Perspective “can also deliver some fiscal benefits, when you start comparing herbicide programs to mowing programs and the ability to eliminate some of the mowing cycles they have in-season,” says Sloan. Particularly in the East, “we can go out in the fall, which is relatively new in this marketplace, and provide residual weed control through the fall and the spring. That’s where they start seeing the benefits of reducing the amount of mowings that they have to do, or at least delaying the mowings until further into the summer.”
Primarily for broadleaf weed control, one application of Perspective per season should suffice, he says, adding that a follow-up product such as Pastora is required for areas with grass issues, such as the Southern and particularly Southeastern states.
“For those areas, we’re going to be actively promoting a two-pass system, if you will,” says Sloan. “You start the season off with Perspective and keep the roadsides clean until the beginning of summer, and then when you’ve got Johnsongrass and Dallisgrass and some of the undesirable grasses coming up, hit it with a Pastora treatment. From an herbicide application standpoint, that will pretty much be all you’ll need.
“You’ll probably have to come in and mow a couple of times in that summertime period,” Sloan continues, “but from a weed-control standpoint, you’ll be sitting pretty good.”
For product info, visit: dupont.com/Land_Management/en_US/products_services/herbicides/Perspective_herbicide.html
2. Erosion Control
O’Malley isn’t so much against rock riprap as a roadside armor against water erosion or scour; he just believes his company’s transition mat solution is more reliable, especially considering the lack of resources agencies have to tend to required riprap maintenance.
Maintenance, he says, “is an area that all too often we have become conditioned to not really scrutinize as effectively or as aggressively as we should. It seems like all too often we are focused on the initial construction cost of a project, and there’s not a due-diligence process applied to the lifecycle costs of that project. Sometimes decisions are made in favor of perhaps what appears to be a lower construction cost, and the cost we pay for that is a higher lifecycle cost and that is where the maintenance departments are faced with the burden.”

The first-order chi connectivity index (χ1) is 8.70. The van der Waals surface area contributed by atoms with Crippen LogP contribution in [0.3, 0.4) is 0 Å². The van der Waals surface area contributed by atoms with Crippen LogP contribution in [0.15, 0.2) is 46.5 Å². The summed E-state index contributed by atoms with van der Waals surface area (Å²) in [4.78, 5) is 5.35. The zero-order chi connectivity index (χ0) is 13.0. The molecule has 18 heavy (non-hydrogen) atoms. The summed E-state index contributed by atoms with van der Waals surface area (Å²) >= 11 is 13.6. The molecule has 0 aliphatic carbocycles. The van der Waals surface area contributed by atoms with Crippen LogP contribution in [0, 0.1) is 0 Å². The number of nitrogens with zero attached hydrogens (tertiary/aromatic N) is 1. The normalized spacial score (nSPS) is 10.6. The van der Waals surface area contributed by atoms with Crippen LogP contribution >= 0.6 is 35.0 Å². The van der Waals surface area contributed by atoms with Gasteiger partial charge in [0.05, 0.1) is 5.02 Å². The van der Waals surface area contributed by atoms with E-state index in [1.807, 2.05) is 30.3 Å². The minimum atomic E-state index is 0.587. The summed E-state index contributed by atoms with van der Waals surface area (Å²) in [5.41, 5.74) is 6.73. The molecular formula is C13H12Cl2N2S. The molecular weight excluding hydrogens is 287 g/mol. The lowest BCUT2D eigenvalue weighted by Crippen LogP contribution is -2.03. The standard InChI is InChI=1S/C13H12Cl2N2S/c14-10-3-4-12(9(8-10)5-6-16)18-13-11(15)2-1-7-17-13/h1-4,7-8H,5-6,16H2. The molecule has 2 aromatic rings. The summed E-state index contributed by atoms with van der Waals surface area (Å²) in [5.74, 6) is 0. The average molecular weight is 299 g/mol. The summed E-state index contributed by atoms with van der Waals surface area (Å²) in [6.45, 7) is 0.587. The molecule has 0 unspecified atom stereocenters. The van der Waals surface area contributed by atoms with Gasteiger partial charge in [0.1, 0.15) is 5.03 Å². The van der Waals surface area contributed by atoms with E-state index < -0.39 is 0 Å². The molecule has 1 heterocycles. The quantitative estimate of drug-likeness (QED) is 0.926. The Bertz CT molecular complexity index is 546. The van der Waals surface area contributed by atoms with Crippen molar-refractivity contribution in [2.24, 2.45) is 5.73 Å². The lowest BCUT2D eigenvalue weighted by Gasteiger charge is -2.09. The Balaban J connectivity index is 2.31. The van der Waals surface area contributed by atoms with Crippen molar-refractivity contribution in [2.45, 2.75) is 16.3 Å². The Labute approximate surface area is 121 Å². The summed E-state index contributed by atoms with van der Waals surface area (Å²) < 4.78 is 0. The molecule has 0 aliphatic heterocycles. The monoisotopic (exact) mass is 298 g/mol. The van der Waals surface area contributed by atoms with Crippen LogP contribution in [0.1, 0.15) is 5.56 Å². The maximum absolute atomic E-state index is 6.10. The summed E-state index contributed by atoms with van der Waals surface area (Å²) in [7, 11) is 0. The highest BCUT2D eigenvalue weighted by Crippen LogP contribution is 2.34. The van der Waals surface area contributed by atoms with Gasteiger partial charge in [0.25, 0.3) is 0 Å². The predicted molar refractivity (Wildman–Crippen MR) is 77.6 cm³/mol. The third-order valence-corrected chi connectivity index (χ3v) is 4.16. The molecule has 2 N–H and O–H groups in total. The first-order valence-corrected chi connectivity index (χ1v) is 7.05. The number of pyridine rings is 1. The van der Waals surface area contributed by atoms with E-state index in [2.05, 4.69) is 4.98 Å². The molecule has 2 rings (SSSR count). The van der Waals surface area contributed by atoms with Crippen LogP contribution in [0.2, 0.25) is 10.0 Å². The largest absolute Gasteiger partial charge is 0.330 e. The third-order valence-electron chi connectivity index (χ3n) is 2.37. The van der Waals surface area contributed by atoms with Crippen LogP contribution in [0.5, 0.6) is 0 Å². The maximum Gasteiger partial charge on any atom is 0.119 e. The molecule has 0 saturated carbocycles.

Case in point: rock riprap, he says.
“Anytime we have erosion-control needs, where vegetation is deemed to be not an ideal choice – either because there are hydraulic conditions that the vegetation cannot withstand or perhaps the soils cannot support effective vegetation because of slopes or just poor soil conditions in general – we see people using rock riprap,” says O’Malley. Hard-armor riprap is “the ultimate Band-Aid.” It is, he says, dependent upon a product that is local in nature, and, hence, inconsistent in both property and availability, as well as increasingly unpopular aesthetically.
“More importantly, we see a solution that requires continual maintenance that is very costly, because of the equipment that’s needed, and also very dangerous. When we put rock riprap on the side of the road, along the slopes or the drainage areas adjacent the roads, inevitably we get some type of vegetation growing up through it. That vegetation requires maintenance, and it is very difficult because of the precarious footing to get in there and maintain it without risking worker safety.”
ScourStop is Landmark’s product name for its transition mat – a mechanically anchored, semi-rigid, polymer mat with voids throughout for vegetative growth.
“From a vegetation maintenance perspective, it’s a flat, safe surface, so people can maintain the ScourStop system’s vegetation with traditional maintenance equipment. It doesn’t create an unsafe condition to go and maintain it,” says O’Malley. “From a hydraulic perspective, there’s no maintenance needed. If we have a 10- or a 25- or a 50-year design event come through, the system is designed and installed to support that event. So, there is no reshaping that needs to happen; you don’t have to go back in and add new panels; you simply maintain whatever vegetation is there in a very safe manner.”